550 in the late 1880s. Another source estimated there were 1,100 buffalo remaining

in the United States and Canada in the late 1880s. The traditional way of life for the

Native Americans ended and they were forced onto reservations.

(Click)

slide7

Traditional use of

Tatanka “Parts” Gallery

  • Answer the following questions about the buffalo part above:
  • What is the buffalo part called?
  • What is a traditional use of the buffalo part?
  • Where is the buffalo part located on a buffalo?

(Click)

slide8

The buffalo part is tanned buffalo hide

with fur; tanned hide is very soft and pliable.

Native Americans tanned the hide by

spreading the hide with a mixture (paste) of

fat, liver and cooked brains; then it was

placed in the sun to dry.

The hide with hair was

traditionally used for warm

blankets and tipi floor coverings.

It was also used for moccasins;

the moccasins were made fur

side in for warmth in winter.

The section of fur shown here

is 4 inches long; it is very wooly

and thick. The fur was removed

from the outside of the buffalo.

(Click)

slide9

Answer the following questions about the buffalo part above:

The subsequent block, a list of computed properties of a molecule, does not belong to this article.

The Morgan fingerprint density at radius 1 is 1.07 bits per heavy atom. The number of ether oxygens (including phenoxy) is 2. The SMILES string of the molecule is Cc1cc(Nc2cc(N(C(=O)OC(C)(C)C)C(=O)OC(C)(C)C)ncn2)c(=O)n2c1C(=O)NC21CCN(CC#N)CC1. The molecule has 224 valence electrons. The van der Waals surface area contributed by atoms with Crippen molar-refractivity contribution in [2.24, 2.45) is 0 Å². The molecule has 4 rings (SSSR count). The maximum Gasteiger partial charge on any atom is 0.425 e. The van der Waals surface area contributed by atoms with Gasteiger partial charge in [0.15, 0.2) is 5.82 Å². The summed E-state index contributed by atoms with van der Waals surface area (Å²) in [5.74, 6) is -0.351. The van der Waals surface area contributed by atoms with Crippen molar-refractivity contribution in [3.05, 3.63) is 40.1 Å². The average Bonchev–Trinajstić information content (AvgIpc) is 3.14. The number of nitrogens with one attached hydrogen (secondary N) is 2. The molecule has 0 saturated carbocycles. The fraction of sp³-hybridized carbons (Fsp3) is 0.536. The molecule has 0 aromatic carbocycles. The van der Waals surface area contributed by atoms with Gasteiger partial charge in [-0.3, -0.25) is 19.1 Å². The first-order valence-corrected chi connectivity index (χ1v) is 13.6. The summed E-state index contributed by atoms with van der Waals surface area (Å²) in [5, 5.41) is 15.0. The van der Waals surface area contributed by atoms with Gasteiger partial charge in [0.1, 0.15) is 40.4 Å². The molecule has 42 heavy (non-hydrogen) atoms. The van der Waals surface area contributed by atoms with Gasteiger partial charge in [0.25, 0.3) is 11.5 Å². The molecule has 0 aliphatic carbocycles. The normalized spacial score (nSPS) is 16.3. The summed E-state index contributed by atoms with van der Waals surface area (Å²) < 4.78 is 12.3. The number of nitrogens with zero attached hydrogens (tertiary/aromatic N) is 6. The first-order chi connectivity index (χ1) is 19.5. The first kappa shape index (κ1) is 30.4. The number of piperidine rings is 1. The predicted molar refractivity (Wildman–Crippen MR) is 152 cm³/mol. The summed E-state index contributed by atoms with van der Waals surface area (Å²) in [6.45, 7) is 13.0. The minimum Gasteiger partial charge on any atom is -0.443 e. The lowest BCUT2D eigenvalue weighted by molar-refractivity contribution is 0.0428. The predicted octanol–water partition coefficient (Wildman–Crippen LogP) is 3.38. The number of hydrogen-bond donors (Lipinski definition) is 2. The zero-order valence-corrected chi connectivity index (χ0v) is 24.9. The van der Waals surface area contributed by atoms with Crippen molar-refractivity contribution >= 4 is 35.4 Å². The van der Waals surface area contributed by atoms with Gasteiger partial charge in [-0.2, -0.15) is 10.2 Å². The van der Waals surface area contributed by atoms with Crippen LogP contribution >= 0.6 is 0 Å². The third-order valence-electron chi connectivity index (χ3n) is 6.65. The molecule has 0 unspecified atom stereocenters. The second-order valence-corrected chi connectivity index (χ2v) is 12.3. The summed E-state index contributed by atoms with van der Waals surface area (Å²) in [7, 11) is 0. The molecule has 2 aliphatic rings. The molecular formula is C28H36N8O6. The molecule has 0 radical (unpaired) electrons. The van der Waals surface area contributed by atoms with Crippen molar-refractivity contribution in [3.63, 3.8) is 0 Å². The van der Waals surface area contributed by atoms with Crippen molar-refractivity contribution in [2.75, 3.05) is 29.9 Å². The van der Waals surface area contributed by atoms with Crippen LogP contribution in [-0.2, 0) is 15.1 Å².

• What is the buffalo part called?
  • What is a traditional use of the buffalo part?
  • Where is the buffalo part located on a buffalo?

(Click)

slide10

The buffalo part is a fleshing tool;

it fits comfortably in the hand.

The bone flesher was

traditionally used to remove

muscle (flesh) and fat from

the hide before it was tanned.

The bone flesher was

removed from the lower

leg of the buffalo.

(Click)

slide11

Answer the following questions about the buffalo part above:

  • What is the buffalo part called?
  • What is a traditional use of the buffalo part?
  • Where is the buffalo part located on a buffalo?

(Click)

slide12

The buffalo part is a bladder bag;

the bladder bag shown in the

photo is rough to the touch,

hard and inflated.

The bladder was used by the

buffalo to store urine before

it was excreted by the animal.

An inflated buffalo bladder bag

was traditionally used by Native

Americans to carry water for

drinking; it can carry

approximately 2 liters of fluid.

(Click)

slide13

Answer the following questions about the buffalo part above:

  • What is the buffalo part called?
  • What is a traditional use of the buffalo part?
  • Where is the buffalo part located on a buffalo?

(Click)

slide14

The buffalo part is called

sinew; the sinew shown in

the photo is very strong

and stringy. The fibers of the

sinew are similar to a very tough

thread; it was traditionally used

to sew buffalo hides together to

make tipis and clothing.

Sinew (tendon) is connective tissue found in animals; it is used to

connect muscle to bone. The muscle of the buffalo’s back was a prime